It’s no secret. Andre Burakovsky has been a different player so far this season in Colorado. But why? Even though the “cow is out of the barn”, so to speak, the human nature in each of us wonders what he is doing differently. Why is it (finally) working for Andre in Colorado? Let’s take a quick look at what’s going on.
“He left yesterday behind him, you might say he was born again, might say he found a key for every door.”
According to Avalanche teammates, Burakovsky has been directed to shoot the puck more. In an interview with the Athletic ($$$), it was stated that teammate Nathan McKinnon studied Andre’s stats over the summer, and told Burakovsky he needed to shoot the puck more. Like, a lot more than what he had done in the past.
“If I shoot 200 more pucks then I am going to have more goals and that’s something I want to do,” Burakovsky said. “I listened to him and I think that is pretty reasonable. If I shoot more, the puck is going to be in more and that is something I’ve been working on and trying to do more.”
“I’m trying to get to the interior and I’m trying to find ice to be able to shoot a little bit more,” Burakovsky said. “I think overall compared to the past couple of seasons, I’ve been shooting the puck a little bit more. I think it’s been paying off.”
Colorado’s bench boss Jared Bednar is a little more specific. “I think that our system is a little bit different. We’ve had more success trying to get to the interior, shoot pucks and get to the net, and he is a guy who can help us with that because he’s got a great release and he uses his legs to skate and find open ice and get pucks in traffic to the cage.”
First, comparing portions of any seasons, in this case the first 23 games of the last two seasons, is always an ‘apples to oranges’ comparison. Line mates, strength of schedule, caliber of opponents, playing situations, heck, even altitude are all different and thus, omit valuable context. However, for the purpose of this exercise, we will acknowledge the differences up front, and soldier on.
At initial glance, McKinnon’s advice appears to be sage. He is indeed shooting a lot more, but there is more to it than that. Let’s take a look at Burakovsky’s basic metrics for the start of the last two seasons.
Colorado – 2019
After 23 games with the Colorado Avalanche this season Burakovsky has 11 goals and 10 assists on 47 shots for a shooting percentage of 23.4%. He’s averaging 15:46 of ice time per game.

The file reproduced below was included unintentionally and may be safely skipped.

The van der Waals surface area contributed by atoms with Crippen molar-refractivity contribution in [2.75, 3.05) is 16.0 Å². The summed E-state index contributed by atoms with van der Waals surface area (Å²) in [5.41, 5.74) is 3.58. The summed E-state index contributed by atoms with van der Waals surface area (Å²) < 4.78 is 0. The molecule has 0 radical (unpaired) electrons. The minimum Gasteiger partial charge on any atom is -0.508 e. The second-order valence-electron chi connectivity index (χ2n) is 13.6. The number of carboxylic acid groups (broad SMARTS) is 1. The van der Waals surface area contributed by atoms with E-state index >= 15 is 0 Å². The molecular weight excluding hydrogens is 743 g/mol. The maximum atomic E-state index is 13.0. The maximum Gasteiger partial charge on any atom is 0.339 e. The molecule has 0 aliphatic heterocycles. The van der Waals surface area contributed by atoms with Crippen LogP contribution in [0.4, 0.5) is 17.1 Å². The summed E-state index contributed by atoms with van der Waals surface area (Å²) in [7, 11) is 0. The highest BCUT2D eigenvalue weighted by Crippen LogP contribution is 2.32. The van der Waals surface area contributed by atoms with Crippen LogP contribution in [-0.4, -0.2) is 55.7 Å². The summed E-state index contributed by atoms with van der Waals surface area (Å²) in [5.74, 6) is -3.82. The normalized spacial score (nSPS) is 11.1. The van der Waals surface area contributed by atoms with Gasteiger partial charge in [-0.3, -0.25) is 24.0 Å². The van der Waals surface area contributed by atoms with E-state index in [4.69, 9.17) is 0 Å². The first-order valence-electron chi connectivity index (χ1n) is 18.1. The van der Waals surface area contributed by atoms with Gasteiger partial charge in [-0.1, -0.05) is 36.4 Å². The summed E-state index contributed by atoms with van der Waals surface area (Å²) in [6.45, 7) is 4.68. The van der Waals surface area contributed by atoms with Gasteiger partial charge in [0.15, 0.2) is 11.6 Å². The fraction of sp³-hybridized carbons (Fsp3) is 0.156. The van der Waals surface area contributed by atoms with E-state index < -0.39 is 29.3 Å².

Washington – 2018
After the first 23 games with the Capitals last season (also occurring on November 25), Burakovsky had three goals and three assists on 28 shots for a shooting percentage of 10.7%. He averaged 11:23 of ice time per game.
In summary, here is a side-by-side of his basic stats after 23 games for the last two seasons.
Obviously the increase in points stands out, as does his increase in shots and shifts per game, average time on ice and shooting percentage. All going somewhat hand-in-hand.
Burakovsky is indeed shooting more per game, but also seeing 4:23 more ice time and 4.7 more shifts per game. His shooting percentage is more than double the rate of last season with the Capitals, a 12.7% increase.
Burakovsky’s high-danger chances are up, which is a component of the high shooting percentage. In addition, according to the Athletic, 60% of Burakovsky’s shots are from the slot.
So far, 27 percent of Burakovsky’s goals have come from the slot with another 18 percent being scored at the net front. It comes out to an overall total of 45 percent of Burakovsky’s goals being derived from high traffic areas.
However, it’s very likely his production rate will slow down as the season progresses. He finished the regular season at 12% last year with the Capitals.
So far this season Burakovsky has been on the ice for 260 ‘shots for’ and 276 ‘shots against’ for a CF48.50%. After 23 games last season, Burakovsky was on the ice for 233 ‘shots for’ and 252 ‘shots against’ for a CF48.04%. Not much of a difference here.
According to the Athletic, Burakovsky was averaging a little more than 14 minutes over the team’s first 10 games when the Avalanche could yield a full complement of players. Injuries have hit the Avalanche, and he’s now receiving 17 minutes per contest yet has averaged more than 18 minutes over the last five games. That raises his 23-game average TOI from 14 minutes to 15:46.
”you know he’d be a poorer man if he never saw an eagle fly”
Statistically, we are really seeing nothing new from Burakovsky, other than an inflated shooting percentage, that may/may not be related to finding better opportunities in the slot. Burakovsky has also avoided the mental roadblocks so far, that he regularly encountered with Washington.
Burakovsky told Ryan Clark of the Athletic, “Just knowing you have the coach’s support, I feel like I didn’t really have that in the past,” Burakovsky said. “I talked to the coach in Washington a lot about getting more ice time and it never really happened. It was tough for them, too. They had a really, really good team and tried to mix it up. I was just kind of hoping for a little bit more of a chance and actually get a couple games in the top six and see what I could do.“
“It’s tough to play a couple minutes and people expect you to produce. It doesn’t work like that. It’s been great so far.”
We’ve talked about it before, but sometimes it’s just a simple change of scenery that stokes the productive coals.
The bottom line is Burakovsky appears to be thriving, and for that, as a hockey fan and loyalist to any/all players who brought a Stanley Cup to Washington, I am grateful and happy to see. He deserves some spotlight. Soak it in, Andre.
”It keeps changing fast, and it don’t last for long”.
By Jon Sorensen